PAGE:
The Extent of the Problem.- I. Assessment Issues.- 1. Vulnerability to Suicide.- 2. General Principles of Assessment.- II. Therapeutic Approaches 1: Methods for Immediate Containment.- 3. Crisis Therapies.- 4. Pharmacotherapy of the Suicidal Patient.- III. Therapeutic Approaches 2: Issues in Psychotherapy.- 5. Outpatient Therapies for Suicidal Patients.- 6. The Moment of Truth: Psychotherapy with the Suicidal Patient.- 7. The Stress of Therapy.- IV. Setting and Staffing Issues.- 8. Care of the Suicidal Patient in the Emergency Setting.- 9. Care, Containment, and Countertransference: Managing the Suicidal Patient in Medical Settings.- 10. Intensive Care for Suicidal Patients.- 11. Nursing Issues.- 12. The Role of the Social Worker.- 13. Suicidal Patients and the Therapist-in-Training.- V. Childhood and Adolescent Suicide.- 14. Suicidal Behavior in Children and Adolescents.- VI. Legal Issues.- 15. Suicide: A Legal Perspective.- 16. Clinical Comment.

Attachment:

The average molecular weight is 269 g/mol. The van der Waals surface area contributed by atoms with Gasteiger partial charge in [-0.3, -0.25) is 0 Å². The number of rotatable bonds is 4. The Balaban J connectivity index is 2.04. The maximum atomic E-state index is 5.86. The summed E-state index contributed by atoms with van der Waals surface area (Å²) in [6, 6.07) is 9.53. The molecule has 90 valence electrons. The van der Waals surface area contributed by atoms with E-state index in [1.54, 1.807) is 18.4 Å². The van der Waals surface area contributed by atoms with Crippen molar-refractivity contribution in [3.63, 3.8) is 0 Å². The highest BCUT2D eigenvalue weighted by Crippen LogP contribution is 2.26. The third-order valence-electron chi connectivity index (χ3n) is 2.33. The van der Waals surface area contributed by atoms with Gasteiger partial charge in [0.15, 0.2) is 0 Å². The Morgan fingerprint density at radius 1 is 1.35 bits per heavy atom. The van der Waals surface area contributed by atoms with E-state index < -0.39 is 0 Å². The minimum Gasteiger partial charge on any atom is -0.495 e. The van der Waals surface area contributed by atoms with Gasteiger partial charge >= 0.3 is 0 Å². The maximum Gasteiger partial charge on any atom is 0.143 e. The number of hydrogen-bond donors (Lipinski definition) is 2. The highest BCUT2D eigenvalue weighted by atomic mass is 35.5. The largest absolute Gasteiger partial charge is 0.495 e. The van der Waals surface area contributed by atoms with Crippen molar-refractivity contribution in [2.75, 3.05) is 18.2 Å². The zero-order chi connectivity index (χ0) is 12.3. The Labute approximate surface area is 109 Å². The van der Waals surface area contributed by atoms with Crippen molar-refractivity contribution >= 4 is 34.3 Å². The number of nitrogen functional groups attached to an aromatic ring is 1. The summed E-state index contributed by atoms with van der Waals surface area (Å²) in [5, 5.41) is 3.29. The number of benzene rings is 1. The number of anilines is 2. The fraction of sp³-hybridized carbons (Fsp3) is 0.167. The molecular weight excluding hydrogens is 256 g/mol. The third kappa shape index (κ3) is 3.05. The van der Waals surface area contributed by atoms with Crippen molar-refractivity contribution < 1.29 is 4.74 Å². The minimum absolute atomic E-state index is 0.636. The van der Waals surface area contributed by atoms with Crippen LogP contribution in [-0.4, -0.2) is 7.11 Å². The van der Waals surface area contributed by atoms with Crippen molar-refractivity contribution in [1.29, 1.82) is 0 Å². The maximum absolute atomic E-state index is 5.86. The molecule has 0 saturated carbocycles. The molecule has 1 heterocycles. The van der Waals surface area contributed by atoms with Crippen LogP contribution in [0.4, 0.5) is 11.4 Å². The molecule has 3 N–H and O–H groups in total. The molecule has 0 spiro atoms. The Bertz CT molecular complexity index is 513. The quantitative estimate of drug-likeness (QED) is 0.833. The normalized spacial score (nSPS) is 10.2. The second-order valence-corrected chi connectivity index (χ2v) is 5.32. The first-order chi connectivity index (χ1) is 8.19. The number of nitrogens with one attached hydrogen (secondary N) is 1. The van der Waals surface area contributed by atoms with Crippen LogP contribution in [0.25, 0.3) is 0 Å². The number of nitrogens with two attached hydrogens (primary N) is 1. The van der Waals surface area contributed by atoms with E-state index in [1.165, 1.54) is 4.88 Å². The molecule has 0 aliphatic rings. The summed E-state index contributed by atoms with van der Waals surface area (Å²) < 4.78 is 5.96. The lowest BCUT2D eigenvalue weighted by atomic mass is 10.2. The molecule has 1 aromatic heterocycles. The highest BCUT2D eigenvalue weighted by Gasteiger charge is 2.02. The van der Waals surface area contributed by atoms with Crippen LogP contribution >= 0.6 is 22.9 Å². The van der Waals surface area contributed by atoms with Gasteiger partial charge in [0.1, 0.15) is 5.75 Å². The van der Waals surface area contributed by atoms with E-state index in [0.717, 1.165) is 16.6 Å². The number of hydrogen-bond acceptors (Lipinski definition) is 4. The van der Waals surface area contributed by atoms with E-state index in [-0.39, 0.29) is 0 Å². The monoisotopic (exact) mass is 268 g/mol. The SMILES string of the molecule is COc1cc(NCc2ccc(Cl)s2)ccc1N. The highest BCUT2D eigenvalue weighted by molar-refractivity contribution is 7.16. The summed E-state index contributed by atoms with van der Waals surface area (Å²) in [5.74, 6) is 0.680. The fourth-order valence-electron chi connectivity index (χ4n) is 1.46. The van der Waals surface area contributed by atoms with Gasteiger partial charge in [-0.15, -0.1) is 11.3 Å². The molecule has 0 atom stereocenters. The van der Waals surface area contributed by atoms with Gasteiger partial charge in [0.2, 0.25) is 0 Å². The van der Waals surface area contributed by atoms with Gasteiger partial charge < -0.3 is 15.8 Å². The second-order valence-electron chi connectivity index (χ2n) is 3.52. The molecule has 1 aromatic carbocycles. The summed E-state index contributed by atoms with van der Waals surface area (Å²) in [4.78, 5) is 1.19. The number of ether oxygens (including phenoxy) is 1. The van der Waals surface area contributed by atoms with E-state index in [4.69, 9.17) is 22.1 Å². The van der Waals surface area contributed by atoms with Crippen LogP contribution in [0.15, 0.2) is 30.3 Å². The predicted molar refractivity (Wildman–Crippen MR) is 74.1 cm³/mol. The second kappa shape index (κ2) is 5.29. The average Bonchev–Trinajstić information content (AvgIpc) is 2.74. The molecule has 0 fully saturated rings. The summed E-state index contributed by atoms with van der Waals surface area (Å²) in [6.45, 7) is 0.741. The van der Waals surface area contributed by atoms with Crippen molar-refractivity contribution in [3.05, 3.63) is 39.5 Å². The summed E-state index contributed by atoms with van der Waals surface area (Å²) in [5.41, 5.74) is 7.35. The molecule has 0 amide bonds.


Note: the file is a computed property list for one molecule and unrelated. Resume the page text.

Suicide is a source of endless disquiet. One of the few fatal consequences of psychiatric illness, it is a threat to patients, and a vexation to therapists that puts clinical judgment to the ultimate test. It arouses countertransference reactions of unusual intensity-helplessness and guilt when the suicide is successful; anxiety and anger when it is used as a manipulative tool. For as Samuel Johnson was aware when he com mented that many "commit suicide, as a passionate man will stab an other," it is not only an escape from hopeless despair but an expression of the most violent rage. To all those who care for suicidal patients, this book will come as a welcome guide. Each of the authors represented here brings a wealth of clinical expe rience to bear on the subject under discussion. The psychological and bi ological determinants of depression are simply and clearly delineated to provide a basis for understanding the processes underlying suicide, for judging its likelihood, and for preventing its occurrence. Detailed de scriptions of the variety of psychological and pharmacological treatments of the suicidal patient are complemented by extensive discussions of the several settings in which such patients will be encountered, whether these be an in-patient unit, an out-patient clinic, a medical ward, an emergency room, or a private office.
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